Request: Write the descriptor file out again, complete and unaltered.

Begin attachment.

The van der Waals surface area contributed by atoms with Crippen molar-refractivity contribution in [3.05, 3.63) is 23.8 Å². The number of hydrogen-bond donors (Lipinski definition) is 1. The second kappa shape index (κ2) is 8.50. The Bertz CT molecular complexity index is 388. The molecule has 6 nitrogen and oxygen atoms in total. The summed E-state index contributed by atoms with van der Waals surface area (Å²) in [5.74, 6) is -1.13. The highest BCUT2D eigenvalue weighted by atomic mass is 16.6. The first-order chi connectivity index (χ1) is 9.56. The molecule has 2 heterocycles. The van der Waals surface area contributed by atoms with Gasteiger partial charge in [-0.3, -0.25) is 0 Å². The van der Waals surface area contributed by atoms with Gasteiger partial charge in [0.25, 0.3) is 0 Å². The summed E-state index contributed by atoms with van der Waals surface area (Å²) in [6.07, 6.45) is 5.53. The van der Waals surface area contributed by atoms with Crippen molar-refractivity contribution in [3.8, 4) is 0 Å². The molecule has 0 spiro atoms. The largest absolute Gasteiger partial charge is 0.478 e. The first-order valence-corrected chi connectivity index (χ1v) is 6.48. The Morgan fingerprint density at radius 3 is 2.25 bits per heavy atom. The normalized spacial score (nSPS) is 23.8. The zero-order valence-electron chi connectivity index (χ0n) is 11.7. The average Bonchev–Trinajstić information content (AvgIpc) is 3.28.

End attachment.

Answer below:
The van der Waals surface area contributed by atoms with Crippen molar-refractivity contribution in [3.05, 3.63) is 23.8 Å². The number of hydrogen-bond donors (Lipinski definition) is 1. The second kappa shape index (κ2) is 8.50. The Bertz CT molecular complexity index is 388. The molecule has 6 nitrogen and oxygen atoms in total. The summed E-state index contributed by atoms with van der Waals surface area (Å²) in [5.74, 6) is -1.13. The highest BCUT2D eigenvalue weighted by atomic mass is 16.6. The first-order chi connectivity index (χ1) is 9.56. The molecule has 2 heterocycles. The van der Waals surface area contributed by atoms with Gasteiger partial charge in [-0.3, -0.25) is 0 Å². The van der Waals surface area contributed by atoms with Gasteiger partial charge in [0.25, 0.3) is 0 Å². The summed E-state index contributed by atoms with van der Waals surface area (Å²) in [6.07, 6.45) is 5.53. The van der Waals surface area contributed by atoms with Crippen molar-refractivity contribution in [3.8, 4) is 0 Å². The molecule has 0 spiro atoms. The largest absolute Gasteiger partial charge is 0.478 e. The first-order valence-corrected chi connectivity index (χ1v) is 6.48. The Morgan fingerprint density at radius 3 is 2.25 bits per heavy atom. The normalized spacial score (nSPS) is 23.8. The zero-order valence-electron chi connectivity index (χ0n) is 11.7. The average Bonchev–Trinajstić information content (AvgIpc) is 3.28.